Caribou (also known as reindeer) are likewise among Canada’s most recognizable species, inhabiting the Arctic, boreal and mountain regions. Woodland caribou – pictured on Canada’s quarter coin – are perhaps the most popular, with their striking antlers. Barren-ground caribou, meanwhile, have provided food, clothing and cultural identity to Canada’s Indigenous peoples for centuries. Unlike beavers, caribou are at risk of becoming endangered, inspiring conservation efforts across the country such as a conservation agreement between the governments of Canada and Alberta signed in October 2020; renewed protection of forests vital to caribou survival by organizations such as Wildlife Conservation Society of Canada; government mandated suspension of logging in a caribou habitat near Revelstoke, BC; and Rainforest Conservation Foundation’s mission to buy exclusive commercial hunting rights – and end trophy killing – in the Great Bear Rainforest.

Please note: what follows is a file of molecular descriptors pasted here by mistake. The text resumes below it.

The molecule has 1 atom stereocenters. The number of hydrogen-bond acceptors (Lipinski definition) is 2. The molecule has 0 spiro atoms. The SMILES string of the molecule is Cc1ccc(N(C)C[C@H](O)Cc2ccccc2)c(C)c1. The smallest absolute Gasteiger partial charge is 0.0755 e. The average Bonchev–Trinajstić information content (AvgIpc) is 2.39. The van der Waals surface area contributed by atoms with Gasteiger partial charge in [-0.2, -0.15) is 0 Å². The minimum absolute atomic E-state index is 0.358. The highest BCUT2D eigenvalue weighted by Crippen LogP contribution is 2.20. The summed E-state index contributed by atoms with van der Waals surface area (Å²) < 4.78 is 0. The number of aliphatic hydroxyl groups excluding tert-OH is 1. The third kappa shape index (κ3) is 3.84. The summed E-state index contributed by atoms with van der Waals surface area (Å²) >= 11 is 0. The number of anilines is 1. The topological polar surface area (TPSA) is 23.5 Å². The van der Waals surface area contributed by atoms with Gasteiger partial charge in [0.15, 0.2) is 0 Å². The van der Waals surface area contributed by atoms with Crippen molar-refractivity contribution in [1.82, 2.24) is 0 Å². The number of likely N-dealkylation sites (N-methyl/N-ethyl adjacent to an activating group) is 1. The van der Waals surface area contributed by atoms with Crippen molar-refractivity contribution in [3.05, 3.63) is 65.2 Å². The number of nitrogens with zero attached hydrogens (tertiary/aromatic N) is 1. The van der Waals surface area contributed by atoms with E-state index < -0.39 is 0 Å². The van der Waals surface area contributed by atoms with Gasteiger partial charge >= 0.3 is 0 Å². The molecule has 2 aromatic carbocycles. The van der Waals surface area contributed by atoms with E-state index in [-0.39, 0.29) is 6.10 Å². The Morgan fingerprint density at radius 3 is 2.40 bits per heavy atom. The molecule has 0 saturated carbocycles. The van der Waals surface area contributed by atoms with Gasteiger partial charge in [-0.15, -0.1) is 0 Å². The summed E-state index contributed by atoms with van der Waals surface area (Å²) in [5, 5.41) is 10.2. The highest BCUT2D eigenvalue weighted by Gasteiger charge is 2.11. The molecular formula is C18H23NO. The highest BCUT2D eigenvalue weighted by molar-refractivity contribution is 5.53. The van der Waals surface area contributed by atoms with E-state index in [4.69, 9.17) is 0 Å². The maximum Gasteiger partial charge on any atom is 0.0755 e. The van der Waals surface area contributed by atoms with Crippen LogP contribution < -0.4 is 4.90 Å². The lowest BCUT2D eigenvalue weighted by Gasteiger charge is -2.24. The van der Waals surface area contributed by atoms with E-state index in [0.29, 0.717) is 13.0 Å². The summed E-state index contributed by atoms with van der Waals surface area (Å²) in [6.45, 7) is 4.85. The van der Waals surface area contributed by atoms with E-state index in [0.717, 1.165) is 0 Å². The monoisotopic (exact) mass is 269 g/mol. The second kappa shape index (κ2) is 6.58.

While there is always room for improvement, Canada is still a world leader in wildlife protection efforts. Parks Canada, for example, supports numerous initiatives to recover species at risk, including killer whales, bison and wolves. And, if there was a silver lining to 2020, it was that parks and conservation areas inspired a renewed surge of interest in nature, including demands for action to address climate change and expand the footprint of its protected areas.
Notably, though wildlife conservation is a global responsibility, the world’s Indigenous peoples – comprising less than five percent of the planet’s population – protect 80 percent of its biodiversity. Crucial leadership: According to Murray Sinclair, who served as chairman of the Truth and Reconciliation Commission, “Indigenous peoples have lived in balance with ecosystems since time immemorial, preserving natural bounties for future generations. Our wisdom does not privilege humans above all other beings—a spirituality of humility, not dominion.”